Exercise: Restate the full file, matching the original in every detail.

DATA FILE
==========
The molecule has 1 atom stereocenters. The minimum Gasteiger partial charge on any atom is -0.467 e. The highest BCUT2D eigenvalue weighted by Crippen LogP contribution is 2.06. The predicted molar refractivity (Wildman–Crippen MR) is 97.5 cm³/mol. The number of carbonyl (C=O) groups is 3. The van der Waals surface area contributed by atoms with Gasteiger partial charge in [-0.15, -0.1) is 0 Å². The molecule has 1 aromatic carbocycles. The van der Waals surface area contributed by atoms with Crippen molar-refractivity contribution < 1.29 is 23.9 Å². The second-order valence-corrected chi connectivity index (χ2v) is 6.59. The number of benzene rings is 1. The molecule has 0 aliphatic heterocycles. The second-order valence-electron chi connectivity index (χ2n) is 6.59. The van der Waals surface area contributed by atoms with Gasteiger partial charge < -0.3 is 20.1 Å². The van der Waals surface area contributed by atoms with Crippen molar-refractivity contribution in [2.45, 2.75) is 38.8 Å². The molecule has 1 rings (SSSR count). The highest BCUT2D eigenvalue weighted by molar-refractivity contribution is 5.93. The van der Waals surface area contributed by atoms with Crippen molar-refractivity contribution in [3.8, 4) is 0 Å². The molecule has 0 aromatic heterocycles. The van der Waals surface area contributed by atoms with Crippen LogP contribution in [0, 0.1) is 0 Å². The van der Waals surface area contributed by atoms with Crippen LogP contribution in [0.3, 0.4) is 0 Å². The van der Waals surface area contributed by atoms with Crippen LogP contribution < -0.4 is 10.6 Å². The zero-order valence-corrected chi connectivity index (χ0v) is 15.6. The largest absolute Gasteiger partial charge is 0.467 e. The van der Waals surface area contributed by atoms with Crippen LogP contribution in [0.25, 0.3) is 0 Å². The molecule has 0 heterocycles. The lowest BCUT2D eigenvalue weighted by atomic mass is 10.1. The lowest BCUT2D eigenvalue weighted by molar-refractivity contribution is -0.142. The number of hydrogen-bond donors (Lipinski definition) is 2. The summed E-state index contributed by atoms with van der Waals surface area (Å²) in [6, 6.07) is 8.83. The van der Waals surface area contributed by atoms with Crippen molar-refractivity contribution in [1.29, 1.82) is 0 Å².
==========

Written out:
The molecule has 1 atom stereocenters. The minimum Gasteiger partial charge on any atom is -0.467 e. The highest BCUT2D eigenvalue weighted by Crippen LogP contribution is 2.06. The predicted molar refractivity (Wildman–Crippen MR) is 97.5 cm³/mol. The number of carbonyl (C=O) groups is 3. The van der Waals surface area contributed by atoms with Gasteiger partial charge in [-0.15, -0.1) is 0 Å². The molecule has 1 aromatic carbocycles. The van der Waals surface area contributed by atoms with Crippen molar-refractivity contribution < 1.29 is 23.9 Å². The second-order valence-corrected chi connectivity index (χ2v) is 6.59. The number of benzene rings is 1. The molecule has 0 aliphatic heterocycles. The second-order valence-electron chi connectivity index (χ2n) is 6.59. The van der Waals surface area contributed by atoms with Gasteiger partial charge < -0.3 is 20.1 Å². The van der Waals surface area contributed by atoms with Crippen molar-refractivity contribution in [2.45, 2.75) is 38.8 Å². The molecule has 1 rings (SSSR count). The highest BCUT2D eigenvalue weighted by molar-refractivity contribution is 5.93. The van der Waals surface area contributed by atoms with Crippen molar-refractivity contribution in [3.8, 4) is 0 Å². The molecule has 0 aromatic heterocycles. The van der Waals surface area contributed by atoms with Crippen LogP contribution in [0, 0.1) is 0 Å². The van der Waals surface area contributed by atoms with Crippen LogP contribution in [0.3, 0.4) is 0 Å². The van der Waals surface area contributed by atoms with Crippen LogP contribution < -0.4 is 10.6 Å². The zero-order valence-corrected chi connectivity index (χ0v) is 15.6. The largest absolute Gasteiger partial charge is 0.467 e. The van der Waals surface area contributed by atoms with Crippen LogP contribution in [0.25, 0.3) is 0 Å². The molecule has 0 heterocycles. The lowest BCUT2D eigenvalue weighted by atomic mass is 10.1. The lowest BCUT2D eigenvalue weighted by molar-refractivity contribution is -0.142. The number of hydrogen-bond donors (Lipinski definition) is 2. The summed E-state index contributed by atoms with van der Waals surface area (Å²) in [6, 6.07) is 8.83. The van der Waals surface area contributed by atoms with Crippen molar-refractivity contribution in [1.29, 1.82) is 0 Å².